It may seem counterintuitive for us, recruiters, to write a post about employee retention strategies, but as the talent shortage continues it’s worth doing all you can to keep hold of the talent that you have.
The Great Resignation took hold last year. Heaps of people started to leave in droves, moving on to companies that offered more. More benefits, more flexibility, more money. Thanks to the impending recession, we may see less confidence in the market in 2023, but it doesn’t mean that good people aren’t on the move.
Whether people are on the move or staying put, we’re sure that most people in business will tell you that your people are your most important asset and that keeping them should be one of your top priorities.
Let’s start by answering, what is employee retention?
It’s pretty simple. Retention is about keeping the people you have in the company and putting in place processes to ensure that employees choose to stay with you and don’t become passive or active job seekers. This should be a big focus for all employers, especially during times of talent shortages – competition is fierce so you’ll want to make sure you’re doing all you can to reduce turnover.
With that question now answered, the next question to ask should be what employee retention strategies should I put in place?
Again, the answer to this one is simple. You want to work on your culture and make the working environment the best that it can be. We know that this is easy to say and harder to put into practice, which is why we will break it down further.
To start, you can only improve employee retention by discovering the real reason behind people leaving. To do this, we recommend that you start arranging exit interviews with all leavers as it’ll provide you with insights and data that you can use to make improvements. To get the most out of these meetings, you’ll need to make sure the leaver is comfortable opening up and telling the entire truth. It might be tempting to go on the defensive, but try your hardest not to – you can only make improvements by taking on board feedback.
With the data you have from your exit interviews, you’ll be able to see where the company is falling short and will be able to create a bespoke strategy. However, if you want to start making improvements straight away, below are a couple of ideas to get you started.
- Set up for success
The retention strategy should start from the moment your new starter walks through the door. From having a streamlined onboarding process to implementing a buddy system and outlining expectations from the get-go, you could even look at your pre-onboarding to help settle any nerves – a full guide to this can be found here. All of these will help your new starter feel settled, valued, and invested in.
Times have changed, and it’s not all about salary nowadays, although it still plays an incredibly important part in retaining and attracting talent. It’s essential that you’re competitive and offering salaries that are in line with the rest of the industry (and, if you’re not in a position to be competitive, you best be offering a benefits package that people will shout about!). If you’re not sure of the salaries you should be offering, you can always contact us to find out what we’re seeing in the industry.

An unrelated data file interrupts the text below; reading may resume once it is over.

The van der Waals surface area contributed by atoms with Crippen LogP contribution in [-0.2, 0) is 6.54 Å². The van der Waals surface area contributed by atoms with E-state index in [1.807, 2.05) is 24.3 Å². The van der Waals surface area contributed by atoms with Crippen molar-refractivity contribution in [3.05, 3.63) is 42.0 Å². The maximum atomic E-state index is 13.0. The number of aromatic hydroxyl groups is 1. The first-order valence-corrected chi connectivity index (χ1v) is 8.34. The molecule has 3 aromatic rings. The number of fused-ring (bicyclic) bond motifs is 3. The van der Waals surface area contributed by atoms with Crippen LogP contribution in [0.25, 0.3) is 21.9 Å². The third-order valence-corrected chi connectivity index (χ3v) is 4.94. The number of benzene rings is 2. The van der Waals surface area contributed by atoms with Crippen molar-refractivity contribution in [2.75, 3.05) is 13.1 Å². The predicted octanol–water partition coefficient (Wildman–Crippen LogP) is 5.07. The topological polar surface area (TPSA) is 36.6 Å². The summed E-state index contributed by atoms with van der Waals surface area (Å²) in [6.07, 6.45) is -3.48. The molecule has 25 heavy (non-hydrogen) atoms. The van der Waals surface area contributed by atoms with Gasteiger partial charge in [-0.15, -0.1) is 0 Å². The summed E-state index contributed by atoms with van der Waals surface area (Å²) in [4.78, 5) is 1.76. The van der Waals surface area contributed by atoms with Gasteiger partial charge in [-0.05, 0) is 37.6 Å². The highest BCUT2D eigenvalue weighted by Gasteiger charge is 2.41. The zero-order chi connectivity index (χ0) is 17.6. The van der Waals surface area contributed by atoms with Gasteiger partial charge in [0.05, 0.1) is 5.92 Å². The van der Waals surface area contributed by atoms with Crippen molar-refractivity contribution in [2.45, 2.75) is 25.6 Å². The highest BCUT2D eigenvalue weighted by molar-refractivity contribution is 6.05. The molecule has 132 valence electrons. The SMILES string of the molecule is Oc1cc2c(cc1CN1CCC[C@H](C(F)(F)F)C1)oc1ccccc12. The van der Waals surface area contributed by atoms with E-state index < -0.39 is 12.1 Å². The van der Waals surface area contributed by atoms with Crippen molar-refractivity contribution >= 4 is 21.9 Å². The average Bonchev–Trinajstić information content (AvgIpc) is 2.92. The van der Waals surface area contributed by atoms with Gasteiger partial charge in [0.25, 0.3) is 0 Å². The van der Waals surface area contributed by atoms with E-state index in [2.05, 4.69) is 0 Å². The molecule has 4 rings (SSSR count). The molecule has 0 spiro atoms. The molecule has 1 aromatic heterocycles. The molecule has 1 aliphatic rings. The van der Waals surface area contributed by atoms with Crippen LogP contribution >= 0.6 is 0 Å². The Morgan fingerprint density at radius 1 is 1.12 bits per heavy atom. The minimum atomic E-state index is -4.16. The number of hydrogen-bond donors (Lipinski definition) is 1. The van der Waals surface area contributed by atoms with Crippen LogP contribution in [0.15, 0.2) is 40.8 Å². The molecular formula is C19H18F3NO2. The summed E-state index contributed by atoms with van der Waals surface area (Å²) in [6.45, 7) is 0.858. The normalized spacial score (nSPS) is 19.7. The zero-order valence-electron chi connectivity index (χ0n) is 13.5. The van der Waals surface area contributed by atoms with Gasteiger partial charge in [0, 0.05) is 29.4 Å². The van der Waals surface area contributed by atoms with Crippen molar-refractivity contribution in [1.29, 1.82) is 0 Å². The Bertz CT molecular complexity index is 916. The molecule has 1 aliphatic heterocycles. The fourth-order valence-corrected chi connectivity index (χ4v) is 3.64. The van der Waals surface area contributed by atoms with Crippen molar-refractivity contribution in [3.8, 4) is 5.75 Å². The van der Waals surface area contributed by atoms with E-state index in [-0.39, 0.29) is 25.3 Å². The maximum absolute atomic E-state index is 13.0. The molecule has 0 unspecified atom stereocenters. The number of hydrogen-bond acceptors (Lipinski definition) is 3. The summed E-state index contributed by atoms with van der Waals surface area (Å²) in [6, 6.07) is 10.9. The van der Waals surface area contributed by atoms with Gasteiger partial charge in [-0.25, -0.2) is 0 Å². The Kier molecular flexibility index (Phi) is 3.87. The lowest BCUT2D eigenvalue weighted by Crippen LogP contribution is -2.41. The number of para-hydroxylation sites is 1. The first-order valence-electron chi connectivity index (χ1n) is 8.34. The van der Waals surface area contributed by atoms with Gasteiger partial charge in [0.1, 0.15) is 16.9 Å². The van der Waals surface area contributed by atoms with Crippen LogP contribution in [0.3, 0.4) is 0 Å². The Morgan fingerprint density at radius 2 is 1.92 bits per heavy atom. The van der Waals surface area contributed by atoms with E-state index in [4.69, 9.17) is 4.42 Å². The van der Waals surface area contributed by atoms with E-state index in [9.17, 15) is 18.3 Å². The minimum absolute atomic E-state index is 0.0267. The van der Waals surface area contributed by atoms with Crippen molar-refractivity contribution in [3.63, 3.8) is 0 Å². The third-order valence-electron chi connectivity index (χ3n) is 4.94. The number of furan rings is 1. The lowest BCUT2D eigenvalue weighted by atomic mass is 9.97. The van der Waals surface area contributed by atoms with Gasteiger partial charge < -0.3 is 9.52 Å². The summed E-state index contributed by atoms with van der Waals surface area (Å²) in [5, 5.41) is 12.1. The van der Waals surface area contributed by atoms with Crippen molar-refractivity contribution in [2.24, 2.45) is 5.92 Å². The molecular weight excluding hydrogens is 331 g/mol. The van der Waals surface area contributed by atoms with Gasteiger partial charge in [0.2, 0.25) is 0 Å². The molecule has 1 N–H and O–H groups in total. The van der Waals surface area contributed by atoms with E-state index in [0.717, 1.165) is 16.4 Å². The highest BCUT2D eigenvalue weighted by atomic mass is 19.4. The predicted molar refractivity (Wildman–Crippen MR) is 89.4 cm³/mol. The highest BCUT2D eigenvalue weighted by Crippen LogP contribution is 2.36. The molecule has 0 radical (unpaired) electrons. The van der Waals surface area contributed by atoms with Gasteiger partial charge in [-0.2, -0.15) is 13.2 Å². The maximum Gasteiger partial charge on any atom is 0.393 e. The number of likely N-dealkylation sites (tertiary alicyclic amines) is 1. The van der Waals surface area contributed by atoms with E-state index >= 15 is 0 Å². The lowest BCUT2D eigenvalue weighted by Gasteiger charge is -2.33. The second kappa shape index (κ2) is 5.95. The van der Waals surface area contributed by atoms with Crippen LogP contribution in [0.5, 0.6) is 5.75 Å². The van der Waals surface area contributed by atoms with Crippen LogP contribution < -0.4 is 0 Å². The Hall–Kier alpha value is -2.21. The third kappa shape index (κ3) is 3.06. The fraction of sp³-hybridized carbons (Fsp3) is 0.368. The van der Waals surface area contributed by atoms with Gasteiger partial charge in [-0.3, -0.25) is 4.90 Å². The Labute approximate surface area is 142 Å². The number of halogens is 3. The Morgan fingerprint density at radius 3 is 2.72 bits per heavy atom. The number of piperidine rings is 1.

- Benefits Package
There is a lot of emphasis on benefits in 2023. As we said earlier, people are looking for more. More benefits, more flexibility, and more money! If you can offer this, you’re onto a winner. According to research, the benefits that are most valued by employees are above statutory annual leave, private healthcare, and flexibility – both in terms of work hours and working from home. There are plenty more benefits that you could incorporate too. A focus on well-being is something that lots of people value, so consider providing gym memberships and access to an Employee Assistance Programme. If you’re feeling particularly generous you could also look at introducing a 4-day work week. This was a benefit that was spoken about a lot in 2022, so we did some research to see if it was a worthwhile benefit, the results can be found here.
- Training and Development
This is a biggie. People are looking for opportunities to develop their skills and careers and as an
employer, it’s down to you to maximise those opportunities. To start, you’ll want to ensure that managers are having a regular catch-up with their reports, providing constructive feedback, and outlining areas for learning. From this, you’ll be able to provide relevant upskilling opportunities and put in place clear career training and development plans. Give people time to learn new skills, and provide as much training as you can – this not only shows that you’re invested in them and their career, but, as a company, you’ll reap the rewards too! It’s also important that you manage career expectations. If promotions aren’t available, look for sideways moves, invest in softer skills training, or compensate them for their learning.
Often this goes under the radar, but feeling appreciated in a role goes a long way to increasing morale. Recognise what your team does, oftentimes the big wins will be acknowledged, but you shouldn’t forget to celebrate the small wins too. Recognition doesn’t need to be a big thing, although you can implement rewards systems such as employee of the month, people appreciate a thank you. Tell your team why you appreciate them, how their work has helped, and acknowledge their own achievements, either inside or outside of work.
Lastly is collaboration. As humans, we like to feel as though we’re a part of something. Having an aim is important to people, so set company-wide goals that everyone can reach or play a part in. This will only encourage collaboration and teamwork.